While Dali’s contorted renderings of the Freudian subconscious have captivated art lovers worldwide, many dismiss him as a shameless self-promoter interested in celebrity and money. But a new exhibit at the Philadelphia Museum of Art is out to alter that perception. Its curators argue that Dali was a man ahead of his time who influenced such artists as Andy Warhol and Roy Lichtenstein.

Hear a conversation about the controversial life and art of Salvador Dali.


Michael Taylor, curator of the Salvador Dali exhibit at The Philadelphia Museum of Art

Tyler Green, art critic, Bloomberg News.

The Testing Business

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This Saturday morning, thousands of high school students will take the new version of the SAT. Preparing for the most common university entrance exam in the U.S. is more important than ever in today’s competitive climate. But it’s also become big business: with expensive books, classes, practice tests, and personal tutors.

Now, the most extensive overhaul of the SAT in 80 years has already led to a new round of must-have products promising better scores. But as questions remain about the merits of testing itself, some argue that the new exam is just a way to make even more money in an already booming test preparation industry.

Hear a conversation on the newly revamped SAT and the rising price tag of the testing business.


Jeff Rubenstein, Vice President at The Princeton Review

Bruce Hammond, co-author of the “Fiske New SAT Insider’s Guide,” and director of college counseling at Sandia Preparatory School in Albuquerque, NM

Mark Jackson, senior analyst at Eduventures, an education market research firm in Boston

Reeling with Lunasa

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Traditional Irish music was not meant to be played up on a stage. It was born of the time spent sitting around a fire at a local pub after a long day at work. The music is known for its intimate circle of musicians, the pounding rhythm and the sound of the flutes that make you just want to get up and dance.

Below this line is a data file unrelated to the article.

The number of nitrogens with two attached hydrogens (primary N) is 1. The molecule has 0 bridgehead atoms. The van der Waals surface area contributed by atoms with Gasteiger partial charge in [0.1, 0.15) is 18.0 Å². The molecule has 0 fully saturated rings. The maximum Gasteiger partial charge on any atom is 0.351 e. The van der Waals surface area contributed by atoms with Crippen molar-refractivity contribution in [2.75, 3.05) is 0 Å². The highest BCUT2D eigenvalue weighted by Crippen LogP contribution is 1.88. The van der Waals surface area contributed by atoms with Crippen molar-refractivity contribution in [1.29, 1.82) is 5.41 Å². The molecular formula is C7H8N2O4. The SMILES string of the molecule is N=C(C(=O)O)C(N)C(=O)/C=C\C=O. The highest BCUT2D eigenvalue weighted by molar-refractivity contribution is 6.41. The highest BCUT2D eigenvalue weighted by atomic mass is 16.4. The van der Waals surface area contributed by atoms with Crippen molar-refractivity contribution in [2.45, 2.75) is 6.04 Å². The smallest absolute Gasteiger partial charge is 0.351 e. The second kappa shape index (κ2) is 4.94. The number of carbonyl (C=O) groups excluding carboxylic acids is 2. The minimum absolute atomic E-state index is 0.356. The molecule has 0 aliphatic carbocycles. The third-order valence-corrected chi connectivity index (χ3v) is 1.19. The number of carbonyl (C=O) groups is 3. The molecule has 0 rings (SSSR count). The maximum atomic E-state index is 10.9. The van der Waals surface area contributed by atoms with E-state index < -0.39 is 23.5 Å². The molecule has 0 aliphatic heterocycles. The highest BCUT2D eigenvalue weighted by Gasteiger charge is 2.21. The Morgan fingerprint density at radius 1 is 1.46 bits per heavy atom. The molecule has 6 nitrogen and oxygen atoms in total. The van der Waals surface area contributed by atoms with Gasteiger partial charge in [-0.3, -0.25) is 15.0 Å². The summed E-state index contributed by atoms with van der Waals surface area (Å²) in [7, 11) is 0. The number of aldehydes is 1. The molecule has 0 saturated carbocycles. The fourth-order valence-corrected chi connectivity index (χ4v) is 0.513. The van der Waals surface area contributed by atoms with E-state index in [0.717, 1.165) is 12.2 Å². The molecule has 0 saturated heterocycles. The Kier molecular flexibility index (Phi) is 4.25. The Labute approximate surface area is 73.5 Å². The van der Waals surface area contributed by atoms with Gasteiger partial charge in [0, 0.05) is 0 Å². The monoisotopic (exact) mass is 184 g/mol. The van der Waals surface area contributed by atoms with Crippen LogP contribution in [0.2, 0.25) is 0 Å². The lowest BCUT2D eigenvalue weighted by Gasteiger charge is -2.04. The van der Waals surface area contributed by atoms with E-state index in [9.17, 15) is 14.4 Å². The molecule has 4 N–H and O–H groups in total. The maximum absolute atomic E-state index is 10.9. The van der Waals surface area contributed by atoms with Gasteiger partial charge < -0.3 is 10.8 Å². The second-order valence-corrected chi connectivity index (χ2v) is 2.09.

The challenge for Irish musicians is how to stoke that sort of fire for audiences as far away as California and Japan. The Irish band Lunasa is made up of five musicians who’ve moved from pub music to touring internationally with a sound steeped in both tradition and rock and roll.

Tune in to hear the music of Lunasa – a music of the ages from the new Ireland.


Sean Smith on fiddle and whistle

Kevin Crawford on flute, whistle and bodrhan

Trevor Hutchinson on bass

Paul Meehan on guitar

Clillan Vallely on uilleann pipes and low whistle.

China as Superpower

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China’s growing economy is helping it make a lot of close friends, Russia and India among them. But despite its economic clout, China appears uncertain on how it wants to exercise it.

Chinese leaders face enormous domestic uncertainty and international pressure on the future of relations with Taiwan. At the same time, they are also making it clear they intend to take their place as a partner equal to the United States at the center of world politics.

From Taiwan to North Korea to Russia, hear a discussion on China’s international political heft and superpower conundrum.


Cheng Li, Professor of Goverment at Hamilton College and author of the upcoming book “Bridging Minds Arcoss the Pacific: The Sino-U.S. Educational Exchange 1978-2003″

Nayan Chanda, former editor of the Far East Economic Review and Direcotr of Publications at the Yale Center for the Study of Globalization.

Rewriting the Rules of the Workplace

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Each year, millions of highly skilled women across the United States step off their career tracks. But what many of them don’t know is how hard it can be to get back on that track, despite their talent and ambition.

A new study shows that there are many reasons why such a high percentage of women take career “off ramps.” But, as long as the American corporate world considers working women as men with skirts, little has and will change to reverse the female brain drain in the workplace.

Hear about the latest trends in and the future of women’s presence in the workplace.


Sylvia Ann Hewlett, president of The Center for Work-Life Policy in New York and co-author of “Off-Ramps and On-Ramps: Keeping Talented Women on the Road to Success” in Harvard Business Review

Victoria Budson, founding executive director of the Women and Public Policy Program at Harvard University’s John F. Kennedy School of Government

Lisa Kennedy, partner at Ernst & Young’s assurance practice